Rosas/Anne Teresa De Keersmaeker

July 16, 2009
Rosas/Anne Teresa De Keersmaeker


Vienna, Austria

July 16–August 14, 2009

Reviewed by Victoria Looseleaf

De Keersmaker’s
The Song. Photo by Herman Sorgelo, Courtesy ImPulsTanz


Vienna, erstwhile home to Mozart, Beethoven, and Brahms, also knows a thing or three about dance, the Viennese waltz aside. Indeed, contemporary dance takes flight each summer with ImPulsTanz, the month-long festival now in its 26th year. Directed by Karl Regensburger, who co-founded it with artistic advisor Ismael Ivo, the 2009 edition featured 100 performances by 39 companies from around the world. Big-name choreographers included Wim Vandekeybus, Maguy Marin, and Anne Teresa De Keersmaeker.


De Keersmaeker’s troupe, Rosas, which she founded in 1983, officially kicked off the proceedings with her latest creation, The Song. Surprising for what it wasn’t (the Belgian dancemaker is known for her musical sensibilities), as much as for what it was (a mostly silent, nearly two-hour ode to the body), the work was also a departure for De Keersmaeker in that it was done in collaboration with visual artists/sculptors Ann Veronica Janssen and Michael François.


Having said she wanted to reduce things to their essence in order to question movement and sound, De Keersmaeker, who also appeared with Rosas in a reconstructed work later in the festival, did precisely that by making use of onstage Foley artist (or sound-effects guru) Céline Bernard. Hooked up with wrist and shin mikes, Bernard tapped shoes, crinkled clothes, twirled a rope, and squeaked her hands around a small pool of water while the dancers—nine men—moved to the funky sounds.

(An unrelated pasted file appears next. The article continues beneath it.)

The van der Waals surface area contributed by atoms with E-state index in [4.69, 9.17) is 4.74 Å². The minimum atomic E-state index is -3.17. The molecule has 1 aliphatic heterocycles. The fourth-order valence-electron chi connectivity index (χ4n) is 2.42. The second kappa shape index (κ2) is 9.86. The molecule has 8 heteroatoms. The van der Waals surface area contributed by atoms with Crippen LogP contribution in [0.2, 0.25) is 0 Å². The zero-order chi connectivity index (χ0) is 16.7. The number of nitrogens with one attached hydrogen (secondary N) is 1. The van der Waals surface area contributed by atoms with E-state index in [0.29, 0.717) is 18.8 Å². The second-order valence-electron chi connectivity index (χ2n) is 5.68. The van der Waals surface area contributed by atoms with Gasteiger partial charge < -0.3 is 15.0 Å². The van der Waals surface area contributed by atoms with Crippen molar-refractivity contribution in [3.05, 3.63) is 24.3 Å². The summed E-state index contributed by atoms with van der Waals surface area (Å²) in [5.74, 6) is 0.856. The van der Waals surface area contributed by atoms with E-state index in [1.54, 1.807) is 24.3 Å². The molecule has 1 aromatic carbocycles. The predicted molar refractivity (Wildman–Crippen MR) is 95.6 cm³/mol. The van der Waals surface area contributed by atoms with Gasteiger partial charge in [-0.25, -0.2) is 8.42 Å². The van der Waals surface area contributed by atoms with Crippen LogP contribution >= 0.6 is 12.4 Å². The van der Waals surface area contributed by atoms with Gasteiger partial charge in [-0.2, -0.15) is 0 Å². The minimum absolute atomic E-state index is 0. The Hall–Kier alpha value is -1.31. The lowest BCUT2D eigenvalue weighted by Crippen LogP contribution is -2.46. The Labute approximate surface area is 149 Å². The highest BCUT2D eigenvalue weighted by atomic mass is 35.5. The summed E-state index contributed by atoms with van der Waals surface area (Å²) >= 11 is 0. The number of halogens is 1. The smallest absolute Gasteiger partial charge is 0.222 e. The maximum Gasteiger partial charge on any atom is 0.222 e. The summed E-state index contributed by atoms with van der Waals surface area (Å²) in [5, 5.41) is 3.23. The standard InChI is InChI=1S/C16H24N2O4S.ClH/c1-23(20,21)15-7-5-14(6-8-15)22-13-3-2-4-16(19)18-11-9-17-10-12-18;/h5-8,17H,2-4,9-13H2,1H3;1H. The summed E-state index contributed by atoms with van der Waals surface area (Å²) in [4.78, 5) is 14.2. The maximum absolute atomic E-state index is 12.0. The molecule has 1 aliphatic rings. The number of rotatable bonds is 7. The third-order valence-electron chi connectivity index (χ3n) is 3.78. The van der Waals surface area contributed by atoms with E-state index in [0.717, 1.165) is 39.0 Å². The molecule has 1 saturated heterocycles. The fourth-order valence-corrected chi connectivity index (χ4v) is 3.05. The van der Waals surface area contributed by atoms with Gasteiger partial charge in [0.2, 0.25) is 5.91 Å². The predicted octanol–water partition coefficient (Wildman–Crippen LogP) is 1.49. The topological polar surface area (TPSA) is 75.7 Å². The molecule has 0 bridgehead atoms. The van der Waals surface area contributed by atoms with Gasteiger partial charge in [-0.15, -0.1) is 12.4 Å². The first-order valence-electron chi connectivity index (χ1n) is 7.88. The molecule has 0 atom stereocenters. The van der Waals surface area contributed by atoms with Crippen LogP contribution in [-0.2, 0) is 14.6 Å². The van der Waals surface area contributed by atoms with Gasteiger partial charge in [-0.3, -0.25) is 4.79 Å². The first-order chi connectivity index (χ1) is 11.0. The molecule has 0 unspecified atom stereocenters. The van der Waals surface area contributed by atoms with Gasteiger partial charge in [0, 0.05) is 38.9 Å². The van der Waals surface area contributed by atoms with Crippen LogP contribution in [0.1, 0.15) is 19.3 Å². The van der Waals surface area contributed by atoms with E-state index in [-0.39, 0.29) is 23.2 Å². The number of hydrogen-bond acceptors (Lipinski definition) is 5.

And what movers they were, with their quirky solos, muscular duets, trippy trios, and rabid unison running, oftentimes backwards. Abrupt stops and skids led to frieze-like poses while others intently watched, either bemused or with great interest. The dancers also took turns, as if in a duel, hopping up and down; several hurled themselves against the back wall. One performer leaped up only to come crashing down on his side. Balancing moves were prevalent, with dancers determined to maintain focus amid chaos or calm.


This study in stamina was carried out on a bare-bones set consisting of a Mylar cloud of a curtain that hovered overhead, while the lighting, a disconcerting series of blackouts and harsh-interrogation-like spotlights, contributed to an inevitable feeling of isolation. 


In fact, the large, computer-operated klieg light situated at the front of the stage was akin to a character in its own right, reminiscent of Hal the Computer in 2001: A Space Odyssey. When it tilted backwards to shine a light on the audience before shedding its final beams on the dancers, the performers’ journey, too, had helped illuminate the human condition. 


What more can we ask of great art?